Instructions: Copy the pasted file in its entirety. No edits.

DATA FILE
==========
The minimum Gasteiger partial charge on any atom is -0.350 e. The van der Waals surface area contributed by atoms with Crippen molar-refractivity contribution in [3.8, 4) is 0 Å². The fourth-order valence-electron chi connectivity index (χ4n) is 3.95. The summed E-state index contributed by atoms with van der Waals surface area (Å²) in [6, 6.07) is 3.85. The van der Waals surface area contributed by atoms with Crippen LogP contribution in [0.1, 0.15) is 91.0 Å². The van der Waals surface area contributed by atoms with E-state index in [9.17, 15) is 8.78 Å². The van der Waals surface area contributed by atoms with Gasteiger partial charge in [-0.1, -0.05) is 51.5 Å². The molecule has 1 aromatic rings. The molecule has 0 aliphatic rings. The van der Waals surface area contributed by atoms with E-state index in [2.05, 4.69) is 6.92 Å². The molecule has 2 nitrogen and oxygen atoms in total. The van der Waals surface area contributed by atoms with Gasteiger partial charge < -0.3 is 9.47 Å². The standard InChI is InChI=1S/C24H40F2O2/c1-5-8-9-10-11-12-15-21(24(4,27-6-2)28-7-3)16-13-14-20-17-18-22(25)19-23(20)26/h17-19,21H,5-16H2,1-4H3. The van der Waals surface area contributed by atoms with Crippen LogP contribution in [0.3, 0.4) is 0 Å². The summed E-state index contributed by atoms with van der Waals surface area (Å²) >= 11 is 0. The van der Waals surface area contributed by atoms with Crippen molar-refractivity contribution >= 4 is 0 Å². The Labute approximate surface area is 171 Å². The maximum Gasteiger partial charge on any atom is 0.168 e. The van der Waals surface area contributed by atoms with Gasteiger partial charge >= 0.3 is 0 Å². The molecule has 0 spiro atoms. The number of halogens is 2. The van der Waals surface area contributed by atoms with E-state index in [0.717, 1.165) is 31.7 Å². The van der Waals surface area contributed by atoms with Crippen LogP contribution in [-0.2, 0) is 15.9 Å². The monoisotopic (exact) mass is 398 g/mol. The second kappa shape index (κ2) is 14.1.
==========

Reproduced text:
The minimum Gasteiger partial charge on any atom is -0.350 e. The van der Waals surface area contributed by atoms with Crippen molar-refractivity contribution in [3.8, 4) is 0 Å². The fourth-order valence-electron chi connectivity index (χ4n) is 3.95. The summed E-state index contributed by atoms with van der Waals surface area (Å²) in [6, 6.07) is 3.85. The van der Waals surface area contributed by atoms with Crippen LogP contribution in [0.1, 0.15) is 91.0 Å². The van der Waals surface area contributed by atoms with E-state index in [9.17, 15) is 8.78 Å². The van der Waals surface area contributed by atoms with Gasteiger partial charge in [-0.1, -0.05) is 51.5 Å². The molecule has 1 aromatic rings. The molecule has 0 aliphatic rings. The van der Waals surface area contributed by atoms with E-state index in [2.05, 4.69) is 6.92 Å². The molecule has 2 nitrogen and oxygen atoms in total. The van der Waals surface area contributed by atoms with Gasteiger partial charge < -0.3 is 9.47 Å². The standard InChI is InChI=1S/C24H40F2O2/c1-5-8-9-10-11-12-15-21(24(4,27-6-2)28-7-3)16-13-14-20-17-18-22(25)19-23(20)26/h17-19,21H,5-16H2,1-4H3. The van der Waals surface area contributed by atoms with Crippen LogP contribution in [0.3, 0.4) is 0 Å². The summed E-state index contributed by atoms with van der Waals surface area (Å²) >= 11 is 0. The van der Waals surface area contributed by atoms with Crippen molar-refractivity contribution >= 4 is 0 Å². The Labute approximate surface area is 171 Å². The maximum Gasteiger partial charge on any atom is 0.168 e. The van der Waals surface area contributed by atoms with Gasteiger partial charge >= 0.3 is 0 Å². The molecule has 0 spiro atoms. The number of halogens is 2. The van der Waals surface area contributed by atoms with E-state index in [0.717, 1.165) is 31.7 Å². The van der Waals surface area contributed by atoms with Crippen LogP contribution in [-0.2, 0) is 15.9 Å². The monoisotopic (exact) mass is 398 g/mol. The second kappa shape index (κ2) is 14.1.